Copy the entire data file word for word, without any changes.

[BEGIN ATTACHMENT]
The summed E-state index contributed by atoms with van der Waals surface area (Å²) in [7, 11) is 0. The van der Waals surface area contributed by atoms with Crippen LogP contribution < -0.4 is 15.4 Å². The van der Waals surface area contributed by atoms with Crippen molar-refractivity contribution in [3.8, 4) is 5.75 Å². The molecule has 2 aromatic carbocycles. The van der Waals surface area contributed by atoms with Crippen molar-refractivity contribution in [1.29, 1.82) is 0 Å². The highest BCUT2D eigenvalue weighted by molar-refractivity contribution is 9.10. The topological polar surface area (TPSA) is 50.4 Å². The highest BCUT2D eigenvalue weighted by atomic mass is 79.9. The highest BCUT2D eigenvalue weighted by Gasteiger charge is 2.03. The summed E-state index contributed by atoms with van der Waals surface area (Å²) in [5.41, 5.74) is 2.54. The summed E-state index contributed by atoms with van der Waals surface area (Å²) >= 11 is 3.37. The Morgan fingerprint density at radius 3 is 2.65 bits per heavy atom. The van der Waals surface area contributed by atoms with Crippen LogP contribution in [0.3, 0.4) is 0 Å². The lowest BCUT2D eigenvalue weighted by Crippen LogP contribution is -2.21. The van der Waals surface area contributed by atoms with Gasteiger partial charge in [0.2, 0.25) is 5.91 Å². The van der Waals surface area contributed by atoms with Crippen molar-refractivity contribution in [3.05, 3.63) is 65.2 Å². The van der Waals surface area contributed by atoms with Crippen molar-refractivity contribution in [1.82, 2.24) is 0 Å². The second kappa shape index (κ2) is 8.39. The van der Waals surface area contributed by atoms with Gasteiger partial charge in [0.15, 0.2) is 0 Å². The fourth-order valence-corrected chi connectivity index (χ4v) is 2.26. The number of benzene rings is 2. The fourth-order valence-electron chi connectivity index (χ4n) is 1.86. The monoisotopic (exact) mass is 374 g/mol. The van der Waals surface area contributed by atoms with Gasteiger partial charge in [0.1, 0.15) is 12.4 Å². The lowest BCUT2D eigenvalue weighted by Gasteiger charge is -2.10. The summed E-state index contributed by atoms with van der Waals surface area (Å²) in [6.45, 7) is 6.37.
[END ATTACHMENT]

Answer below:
The summed E-state index contributed by atoms with van der Waals surface area (Å²) in [7, 11) is 0. The van der Waals surface area contributed by atoms with Crippen LogP contribution < -0.4 is 15.4 Å². The van der Waals surface area contributed by atoms with Crippen molar-refractivity contribution in [3.8, 4) is 5.75 Å². The molecule has 2 aromatic carbocycles. The van der Waals surface area contributed by atoms with Crippen molar-refractivity contribution in [1.29, 1.82) is 0 Å². The highest BCUT2D eigenvalue weighted by molar-refractivity contribution is 9.10. The topological polar surface area (TPSA) is 50.4 Å². The highest BCUT2D eigenvalue weighted by atomic mass is 79.9. The highest BCUT2D eigenvalue weighted by Gasteiger charge is 2.03. The summed E-state index contributed by atoms with van der Waals surface area (Å²) in [5.41, 5.74) is 2.54. The summed E-state index contributed by atoms with van der Waals surface area (Å²) >= 11 is 3.37. The Morgan fingerprint density at radius 3 is 2.65 bits per heavy atom. The van der Waals surface area contributed by atoms with Crippen LogP contribution in [0.3, 0.4) is 0 Å². The lowest BCUT2D eigenvalue weighted by Crippen LogP contribution is -2.21. The van der Waals surface area contributed by atoms with Gasteiger partial charge in [0.2, 0.25) is 5.91 Å². The van der Waals surface area contributed by atoms with Crippen molar-refractivity contribution in [3.05, 3.63) is 65.2 Å². The van der Waals surface area contributed by atoms with Crippen molar-refractivity contribution in [1.82, 2.24) is 0 Å². The second kappa shape index (κ2) is 8.39. The van der Waals surface area contributed by atoms with Gasteiger partial charge in [0.15, 0.2) is 0 Å². The fourth-order valence-corrected chi connectivity index (χ4v) is 2.26. The number of benzene rings is 2. The fourth-order valence-electron chi connectivity index (χ4n) is 1.86. The monoisotopic (exact) mass is 374 g/mol. The van der Waals surface area contributed by atoms with Gasteiger partial charge in [0.1, 0.15) is 12.4 Å². The lowest BCUT2D eigenvalue weighted by Gasteiger charge is -2.10. The summed E-state index contributed by atoms with van der Waals surface area (Å²) in [6.45, 7) is 6.37.